Rhys panicked, and was immediately back in the attic, the cloak again a dull gray brown. I can go places, kind of. Or at least I can see them.
That was blue. What else? Mustard yellow, he thought. But nothing happened. The yellow of fire! Still nothing. Rhys became angry. I order you, he commanded, to change into the yellow of gold. It was perhaps his order, or perhaps his anger, but the cloak shifted into the buttery glint of gold. Rhys felt the slick coldness of the metal, so pure that he knew if he could bite it, his teeth would leave marks.
But something was different. Rhys felt as if the gold color reached far beyond the cloak, as if he had just let something loose that was rampaging further out than he could see. He took off the cloak and put it away.
That evening his father paced back and forth excitedly. “What a day I’ve had, Rhys. The stock market is up three percent and my own investments are up five percent. We’re a lot richer today than we were yesterday.”
Rhys’s father kept talking with his mother about buying things, about taking vacations, about schools for Rhys. But his father didn’t sound happy. He just talked about getting more things.
When Rhys put on the cloak the next afternoon, he wasn’t his usual cheerful self. Give me the dirty yellow of a dying fire, he ordered. As he stood basking in cooling embers and ringed by ashes, he felt the sadness of presences ending. This is so uncomfortable it’s painful, he thought, put the cloak away and went downstairs.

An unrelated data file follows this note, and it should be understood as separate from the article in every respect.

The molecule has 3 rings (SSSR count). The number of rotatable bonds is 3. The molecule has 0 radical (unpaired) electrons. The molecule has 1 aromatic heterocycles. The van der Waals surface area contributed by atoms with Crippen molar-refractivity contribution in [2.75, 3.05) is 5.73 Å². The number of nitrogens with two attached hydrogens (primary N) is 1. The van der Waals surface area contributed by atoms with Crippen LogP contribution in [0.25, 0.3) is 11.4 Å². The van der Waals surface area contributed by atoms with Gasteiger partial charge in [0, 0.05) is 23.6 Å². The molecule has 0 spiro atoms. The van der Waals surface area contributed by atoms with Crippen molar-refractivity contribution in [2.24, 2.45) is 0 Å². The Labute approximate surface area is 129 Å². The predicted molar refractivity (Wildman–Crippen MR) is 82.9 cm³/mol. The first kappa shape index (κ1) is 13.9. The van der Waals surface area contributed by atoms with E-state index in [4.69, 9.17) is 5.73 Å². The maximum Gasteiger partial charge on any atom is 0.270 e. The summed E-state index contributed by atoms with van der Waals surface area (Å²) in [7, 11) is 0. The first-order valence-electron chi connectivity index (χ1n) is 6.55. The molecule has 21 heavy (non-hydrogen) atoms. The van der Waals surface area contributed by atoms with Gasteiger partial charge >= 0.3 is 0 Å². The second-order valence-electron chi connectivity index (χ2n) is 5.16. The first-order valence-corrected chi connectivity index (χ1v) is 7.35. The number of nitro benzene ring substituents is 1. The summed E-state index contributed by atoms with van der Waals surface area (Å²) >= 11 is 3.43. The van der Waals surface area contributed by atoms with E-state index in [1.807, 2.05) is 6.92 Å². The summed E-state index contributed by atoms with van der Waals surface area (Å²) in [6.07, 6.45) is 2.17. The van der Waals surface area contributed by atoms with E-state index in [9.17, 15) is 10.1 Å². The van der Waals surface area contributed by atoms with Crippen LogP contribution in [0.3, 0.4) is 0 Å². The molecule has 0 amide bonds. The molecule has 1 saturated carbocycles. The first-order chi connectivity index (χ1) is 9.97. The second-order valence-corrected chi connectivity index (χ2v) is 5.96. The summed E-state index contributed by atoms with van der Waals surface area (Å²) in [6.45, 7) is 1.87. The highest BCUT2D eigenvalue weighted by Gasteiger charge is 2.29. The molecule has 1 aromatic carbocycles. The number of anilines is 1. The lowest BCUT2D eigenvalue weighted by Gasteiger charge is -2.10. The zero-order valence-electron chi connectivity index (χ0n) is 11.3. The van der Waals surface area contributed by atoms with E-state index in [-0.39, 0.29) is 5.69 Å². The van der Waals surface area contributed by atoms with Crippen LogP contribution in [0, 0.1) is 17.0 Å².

Rhys’s mother and father called him into their bedroom the next morning.
“Rhys,” his mother said, “your great aunt Clarice died late yesterday afternoon. She had been sick for a long time, so I guess it was her time, but she’s gone.”
“And lots of other old people,” his dad whispered to his mother. “It’s as if someone had encouraged them to finish their lives. Very strange.”
That day at school Rhys said almost nothing. He felt like he’d gotten lost in the woods, or had done something really bad that no one knew about. As he walked from the bus stop back to his home, he noticed a woman standing on the sidewalk in front of his house. She was very old but somehow still beautiful, strawberry-colored hair half covered with a babushka, clothed neck to wrist and ankles in soft beige and green. Rhys blinked and she was standing next of him.
“Rhys, stop. You and I must speak.” Her voice had the gentle echoes of wind.
“I’m not supposed to talk to strangers.”
“I was called Jörd. You’re tied more closely to me than you know, and know me much less than you should.”
“But you’re still a stranger.”
“What sign would you need? Ah. Look closely at this picket on your wooden fence. Do you know what tree wood it is under the white paint?”
“It’s a spruce that grew in Canada.” Jörd touched the wooden slat. “Look at it now.”
As Rhys stared at the picket, it sprouted, with no noise or fuss, a green needled sprig. “Wow,” Rhys exclaimed. He still hesitated, but Jörd radiated the comforting ease of his grandmother’s hugs. “Okay, I’ll listen.”
“You’ve found the cloak. Don’t bother to deny it! The cloak has adopted you, even though you’re dangerously ignorant of its powers and dangers. Why didn’t you obey the warnings?”
Rhys was puzzled. “Warnings? Oh, you mean the symbols on the box. I don’t understand them.”
Jörd sighed. “Time turns wisdom into error. When the words were carved, Latin was the common language of the world, known to millions of people. Now it’s dead to all but a few scholars. The writing told you never to turn the cloak yellow.
“You can transform the cloak into any color you wish, and learn how each color heals, how the colors blend, and how you can reach outside yourself. But never again change the cloak into yellow, flavum. The shades of that color are used only for evil.”
“But what if I think of a yellow color? I can’t stop thinking. And why is yellow evil?”